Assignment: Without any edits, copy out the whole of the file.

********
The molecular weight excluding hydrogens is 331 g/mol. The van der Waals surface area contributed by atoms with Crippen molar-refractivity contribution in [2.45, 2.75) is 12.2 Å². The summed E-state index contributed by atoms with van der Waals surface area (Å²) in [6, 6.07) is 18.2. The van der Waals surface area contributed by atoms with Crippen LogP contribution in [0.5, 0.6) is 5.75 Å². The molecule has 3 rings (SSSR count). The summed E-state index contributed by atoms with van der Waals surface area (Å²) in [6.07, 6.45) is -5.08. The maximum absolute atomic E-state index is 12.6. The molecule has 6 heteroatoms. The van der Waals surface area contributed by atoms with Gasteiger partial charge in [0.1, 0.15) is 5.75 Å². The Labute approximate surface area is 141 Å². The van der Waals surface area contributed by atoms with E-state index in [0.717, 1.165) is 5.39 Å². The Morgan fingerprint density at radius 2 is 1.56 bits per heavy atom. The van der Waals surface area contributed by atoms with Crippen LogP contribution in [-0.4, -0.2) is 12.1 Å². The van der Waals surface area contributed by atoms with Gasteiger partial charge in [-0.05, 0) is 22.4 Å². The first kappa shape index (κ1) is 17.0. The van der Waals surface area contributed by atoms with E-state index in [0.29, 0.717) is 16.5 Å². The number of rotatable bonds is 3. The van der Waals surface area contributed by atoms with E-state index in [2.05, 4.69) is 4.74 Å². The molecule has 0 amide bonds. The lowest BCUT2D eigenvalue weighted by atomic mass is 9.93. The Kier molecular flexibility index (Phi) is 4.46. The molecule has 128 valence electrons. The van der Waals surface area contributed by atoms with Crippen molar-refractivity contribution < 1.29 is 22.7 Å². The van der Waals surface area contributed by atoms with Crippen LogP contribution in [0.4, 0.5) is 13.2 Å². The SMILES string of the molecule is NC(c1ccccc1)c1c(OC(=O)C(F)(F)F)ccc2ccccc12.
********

The molecular weight excluding hydrogens is 331 g/mol. The van der Waals surface area contributed by atoms with Crippen molar-refractivity contribution in [2.45, 2.75) is 12.2 Å². The summed E-state index contributed by atoms with van der Waals surface area (Å²) in [6, 6.07) is 18.2. The van der Waals surface area contributed by atoms with Crippen LogP contribution in [0.5, 0.6) is 5.75 Å². The molecule has 3 rings (SSSR count). The summed E-state index contributed by atoms with van der Waals surface area (Å²) in [6.07, 6.45) is -5.08. The maximum absolute atomic E-state index is 12.6. The molecule has 6 heteroatoms. The van der Waals surface area contributed by atoms with Gasteiger partial charge in [0.1, 0.15) is 5.75 Å². The Labute approximate surface area is 141 Å². The van der Waals surface area contributed by atoms with E-state index in [0.717, 1.165) is 5.39 Å². The Morgan fingerprint density at radius 2 is 1.56 bits per heavy atom. The van der Waals surface area contributed by atoms with Crippen LogP contribution in [-0.4, -0.2) is 12.1 Å². The van der Waals surface area contributed by atoms with Gasteiger partial charge in [-0.05, 0) is 22.4 Å². The first kappa shape index (κ1) is 17.0. The van der Waals surface area contributed by atoms with E-state index in [0.29, 0.717) is 16.5 Å². The number of rotatable bonds is 3. The van der Waals surface area contributed by atoms with E-state index in [2.05, 4.69) is 4.74 Å². The molecule has 0 amide bonds. The lowest BCUT2D eigenvalue weighted by atomic mass is 9.93. The Kier molecular flexibility index (Phi) is 4.46. The molecule has 128 valence electrons. The van der Waals surface area contributed by atoms with Crippen molar-refractivity contribution < 1.29 is 22.7 Å². The van der Waals surface area contributed by atoms with Crippen LogP contribution in [0.4, 0.5) is 13.2 Å². The SMILES string of the molecule is NC(c1ccccc1)c1c(OC(=O)C(F)(F)F)ccc2ccccc12.